Its so hard for people with ethnic names to be hired for a job because our society focuses more on first impression more than the deeper aspects of our humanity. Everyone has a name whether its a “common” name like Sophia or Emily or different like Adonis or Adri. A name is something that is not in our control, so why is it so hard for people with ethnic names to be hired for a job. Is it because our society focuses more on first impression then the deeper aspect of our humanity.
I believe that for our society to function we need to move forward, but how can we move forward when we get stuck on little things like not hiring someone because of their name. I first heard this job discrimination while I was helping my mom create her lesson plan. At first I blew off the idea, thinking my mom was joking, but its been a question I’ve been dying to figure out to know why. It turns out that this name discrimination is unfortunately true. “About 40 per cent more likely to choose to interview a job applicant with an English-sounding name than someone with an ethnic name, even if both candidates have identical education, skills and work histories.” (the globe and mail ).
There are no excuses for not hiring someone because of their name. Company owners want their businesses to attracted people into buying their product. Some products talk about the organization on their label or often give a website to go to. If someone was really into this organization they can go off and research more. What if a customer found out that the company wouldn’t higher people with ethnic sounding names. They might want an explanation as to why. “Foreign sounding names may be overlooked due to a perception that their English language skills may be insufficient on the job.”(The globe and mail)
“When you’re calling someone with an English-sounding name, you know what you’re getting into. You know you can call Bob Smith and can talk to him as quickly as you want to ...”(The globe and mail)
“I personally am guilty of gravitating toward Anglo names on résumés, and I believe that it’s a very human condition – [a result of]resistance to change.”(The globe and mail)
“... It’s difficult to imagine hiring someone with a long first name, as it might be impractical in terms of answering the phone and saying it. People with easy-to-use shorter names are easier to hire and work with.”(The globe and mail)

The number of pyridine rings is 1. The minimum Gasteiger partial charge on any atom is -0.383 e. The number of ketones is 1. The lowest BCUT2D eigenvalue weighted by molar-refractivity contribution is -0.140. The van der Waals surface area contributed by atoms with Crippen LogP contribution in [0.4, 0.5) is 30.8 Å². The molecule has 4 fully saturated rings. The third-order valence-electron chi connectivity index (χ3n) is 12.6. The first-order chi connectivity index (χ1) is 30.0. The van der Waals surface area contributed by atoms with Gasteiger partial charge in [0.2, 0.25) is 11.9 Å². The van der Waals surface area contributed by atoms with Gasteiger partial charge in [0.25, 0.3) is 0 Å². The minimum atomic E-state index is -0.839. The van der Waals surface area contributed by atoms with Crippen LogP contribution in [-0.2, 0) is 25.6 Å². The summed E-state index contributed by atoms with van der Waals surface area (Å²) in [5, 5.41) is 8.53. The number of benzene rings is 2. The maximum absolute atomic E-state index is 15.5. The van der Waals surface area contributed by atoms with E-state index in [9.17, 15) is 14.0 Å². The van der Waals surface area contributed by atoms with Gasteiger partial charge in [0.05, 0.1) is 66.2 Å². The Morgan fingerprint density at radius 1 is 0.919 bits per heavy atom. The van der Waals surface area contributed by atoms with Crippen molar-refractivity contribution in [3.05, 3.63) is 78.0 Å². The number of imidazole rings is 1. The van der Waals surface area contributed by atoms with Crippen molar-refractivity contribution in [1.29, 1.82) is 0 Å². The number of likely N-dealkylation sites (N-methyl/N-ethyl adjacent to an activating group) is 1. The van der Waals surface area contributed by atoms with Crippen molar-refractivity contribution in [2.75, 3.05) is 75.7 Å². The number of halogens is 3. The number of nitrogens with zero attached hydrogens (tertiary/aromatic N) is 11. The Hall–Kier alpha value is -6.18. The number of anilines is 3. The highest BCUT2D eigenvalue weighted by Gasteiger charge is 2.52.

“I’m down to about seven seconds to vet a résumé ... I do realize how unfair the whole process is.”(The globe and mail) (Theses are explanations as to why hiring people with ethnic name would be bad). This is not an explanation these are excuses.
“For Larry Whitten, owner of the Whitten Hotel in Taos, N.M., names mattered so much that he ordered a group of Hispanic employees change their names to sound more Anglo Saxon . For example, changing Martin (pronounced Mar-TEEN) to plain-old Martin or Marco to Mark.” (NBC news) I think that my name is relatively common, but it can be americanized. When people ask me what my name is I will tell them my name is Magdalena and they will say something along the lines of: “oh what a beautiful name” or “I have a friend with that name” (sometimes I will say Maggie). I decide to say Maggie sometimes because it easier to say, and by doing this I’m like one of the bosses who changed his employee name to make them easier to say. To me my name isn’t that different but to a future employer, or interviewer my name might be too long, or too “hard” to say. Going to a school that encourages you to be a leader, ask questions and find the out answers I think it would be interesting to create a project where half of the applicants have ethnic names and half don’t. We could then send these out to different companies and see how many calls each person would get back. I think that this will help further expose the wrong they are doing to theses people.
To conclude a person should not judged on their name, but on the quality of work, because someone with a different sounding name can excel at a job. Its all about personality and not overlooking people.
"Baby Namer Tool from The Bump." The Bump. Web. 10 Nov. 2014. <http://planning.thebump.com/baby-names/origins/indian (sanskrit)?nat=indian (sanskrit)>.
Tahmincioglu, Eve. "Like It or Not, Name Can Impact Your Career." Msnbc.com. Web. 10 Nov. 2014. <http://www.nbcnews.com/id/34063244/ns/business-careers/t/it-or-not-name-can-impact-your-career/#.VCBZeC5dUU8>.
Immen, Wallace. "How an Ethnic-sounding Name May Affect the Job Hunt." The Globe and Mail. 17 Nov. 2011. Web. 10 Nov. 2014. <http://www.theglobeandmail.com/report-on-business/careers/how-an-ethnic-sounding-name-may-affect-the-job-hunt/article555082/>.